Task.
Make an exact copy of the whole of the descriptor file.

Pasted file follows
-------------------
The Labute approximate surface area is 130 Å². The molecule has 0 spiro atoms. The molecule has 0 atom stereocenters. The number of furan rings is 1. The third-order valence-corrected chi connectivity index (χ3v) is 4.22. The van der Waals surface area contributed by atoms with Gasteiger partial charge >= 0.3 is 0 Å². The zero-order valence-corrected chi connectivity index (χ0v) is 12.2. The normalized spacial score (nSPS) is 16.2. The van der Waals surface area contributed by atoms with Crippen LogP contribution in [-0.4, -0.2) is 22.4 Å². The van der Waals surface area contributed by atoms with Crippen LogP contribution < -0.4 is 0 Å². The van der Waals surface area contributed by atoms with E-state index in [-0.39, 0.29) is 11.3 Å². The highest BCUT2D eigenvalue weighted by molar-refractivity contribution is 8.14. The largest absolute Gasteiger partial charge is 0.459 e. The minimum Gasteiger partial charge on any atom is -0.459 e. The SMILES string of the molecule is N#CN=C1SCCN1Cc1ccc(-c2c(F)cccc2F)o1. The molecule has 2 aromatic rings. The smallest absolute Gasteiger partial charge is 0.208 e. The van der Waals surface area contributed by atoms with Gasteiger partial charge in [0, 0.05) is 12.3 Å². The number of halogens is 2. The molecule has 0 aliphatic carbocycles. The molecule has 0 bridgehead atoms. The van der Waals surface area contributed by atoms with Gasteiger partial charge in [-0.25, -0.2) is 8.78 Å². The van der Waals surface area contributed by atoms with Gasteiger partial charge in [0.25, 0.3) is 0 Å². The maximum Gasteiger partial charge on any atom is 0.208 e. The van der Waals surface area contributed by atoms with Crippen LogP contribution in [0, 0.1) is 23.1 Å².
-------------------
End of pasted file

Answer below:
The Labute approximate surface area is 130 Å². The molecule has 0 spiro atoms. The molecule has 0 atom stereocenters. The number of furan rings is 1. The third-order valence-corrected chi connectivity index (χ3v) is 4.22. The van der Waals surface area contributed by atoms with Gasteiger partial charge >= 0.3 is 0 Å². The zero-order valence-corrected chi connectivity index (χ0v) is 12.2. The normalized spacial score (nSPS) is 16.2. The van der Waals surface area contributed by atoms with Crippen LogP contribution in [-0.4, -0.2) is 22.4 Å². The van der Waals surface area contributed by atoms with Crippen LogP contribution < -0.4 is 0 Å². The van der Waals surface area contributed by atoms with E-state index in [-0.39, 0.29) is 11.3 Å². The highest BCUT2D eigenvalue weighted by molar-refractivity contribution is 8.14. The largest absolute Gasteiger partial charge is 0.459 e. The minimum Gasteiger partial charge on any atom is -0.459 e. The SMILES string of the molecule is N#CN=C1SCCN1Cc1ccc(-c2c(F)cccc2F)o1. The molecule has 2 aromatic rings. The smallest absolute Gasteiger partial charge is 0.208 e. The van der Waals surface area contributed by atoms with Gasteiger partial charge in [0, 0.05) is 12.3 Å². The number of halogens is 2. The molecule has 0 aliphatic carbocycles. The molecule has 0 bridgehead atoms. The van der Waals surface area contributed by atoms with Gasteiger partial charge in [-0.25, -0.2) is 8.78 Å². The van der Waals surface area contributed by atoms with Gasteiger partial charge in [0.25, 0.3) is 0 Å². The maximum Gasteiger partial charge on any atom is 0.208 e. The van der Waals surface area contributed by atoms with Crippen LogP contribution in [0, 0.1) is 23.1 Å².